Our visual system is able to establish associations between corresponding images across space and time and to maintain the identity of objects, even though the information our retina receives is ambiguous. It has been shown that lower level factors-as, for example, spatiotemporal proximity-can affect this correspondence problem. In addition, higher level factors-as, for example, semantic knowledge-can influence correspondence, suggesting that correspondence might also be solved at a higher object-based level of processing, which could be mediated by attention. To test this hypothesis, we instructed participants to voluntarily direct their attention to individual elements in the Ternus display. In this ambiguous apparent motion display, three elements are aligned next to each other and shifted by one position from one frame to the next. This shift can be either perceived as all elements moving together (group motion) or as one element jumping across the others (element motion). We created a competitive Ternus display, in which the color of the elements was manipulated in such a way that the percept was biased toward element motion for one color and toward group motion for another color. If correspondence can be established at an object-based level, attending toward one of the biased elements should increase the likelihood that this element determines the correspondence solution and thereby that the biased motion is perceived. Our results were in line with this hypothesis providing support for an object-based correspondence process that is based on a one-to-one mapping of the most similar elements mediated via attention.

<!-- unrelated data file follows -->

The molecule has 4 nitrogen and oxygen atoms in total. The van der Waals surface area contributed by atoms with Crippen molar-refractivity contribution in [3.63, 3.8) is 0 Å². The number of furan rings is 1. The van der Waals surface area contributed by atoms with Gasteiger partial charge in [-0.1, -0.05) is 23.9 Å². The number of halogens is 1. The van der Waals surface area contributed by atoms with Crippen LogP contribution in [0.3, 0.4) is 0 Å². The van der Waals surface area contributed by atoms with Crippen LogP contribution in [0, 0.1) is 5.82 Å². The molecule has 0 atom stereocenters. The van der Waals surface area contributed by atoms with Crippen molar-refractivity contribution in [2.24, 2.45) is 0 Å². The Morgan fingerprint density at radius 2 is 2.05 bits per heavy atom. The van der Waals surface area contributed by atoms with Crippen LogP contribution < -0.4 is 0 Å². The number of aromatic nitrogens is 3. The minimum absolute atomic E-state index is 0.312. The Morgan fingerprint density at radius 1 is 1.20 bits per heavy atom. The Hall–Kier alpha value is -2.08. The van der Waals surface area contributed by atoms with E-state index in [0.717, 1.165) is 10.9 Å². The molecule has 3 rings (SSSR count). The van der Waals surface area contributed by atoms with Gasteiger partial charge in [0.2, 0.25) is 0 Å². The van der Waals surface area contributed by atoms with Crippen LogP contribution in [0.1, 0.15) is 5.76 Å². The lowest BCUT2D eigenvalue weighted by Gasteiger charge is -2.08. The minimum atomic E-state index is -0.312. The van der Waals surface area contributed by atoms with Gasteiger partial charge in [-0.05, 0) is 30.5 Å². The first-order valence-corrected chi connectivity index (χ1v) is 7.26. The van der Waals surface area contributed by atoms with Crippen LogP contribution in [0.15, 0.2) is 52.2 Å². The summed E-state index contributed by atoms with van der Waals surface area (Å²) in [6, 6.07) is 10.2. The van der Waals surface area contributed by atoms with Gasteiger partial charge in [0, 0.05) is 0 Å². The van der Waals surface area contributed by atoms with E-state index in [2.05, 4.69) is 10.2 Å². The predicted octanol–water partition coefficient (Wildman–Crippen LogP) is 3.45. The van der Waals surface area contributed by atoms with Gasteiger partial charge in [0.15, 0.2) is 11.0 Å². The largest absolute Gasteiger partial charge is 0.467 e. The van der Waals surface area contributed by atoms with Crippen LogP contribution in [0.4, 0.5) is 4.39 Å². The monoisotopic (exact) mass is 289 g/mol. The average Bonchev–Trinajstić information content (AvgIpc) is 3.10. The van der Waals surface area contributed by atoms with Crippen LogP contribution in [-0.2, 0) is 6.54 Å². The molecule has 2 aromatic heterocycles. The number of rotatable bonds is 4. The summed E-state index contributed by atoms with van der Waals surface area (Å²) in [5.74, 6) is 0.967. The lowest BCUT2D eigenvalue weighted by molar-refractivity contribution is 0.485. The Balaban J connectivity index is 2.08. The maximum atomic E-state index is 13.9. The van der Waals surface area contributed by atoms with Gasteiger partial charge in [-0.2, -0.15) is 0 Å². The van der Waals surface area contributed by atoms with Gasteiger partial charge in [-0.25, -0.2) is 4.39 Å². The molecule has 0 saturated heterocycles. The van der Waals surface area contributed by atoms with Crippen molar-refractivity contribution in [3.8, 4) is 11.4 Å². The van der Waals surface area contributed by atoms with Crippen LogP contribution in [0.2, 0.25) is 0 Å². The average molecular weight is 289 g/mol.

Keywords: Attention; Motion: Apparent; Perceptual organization.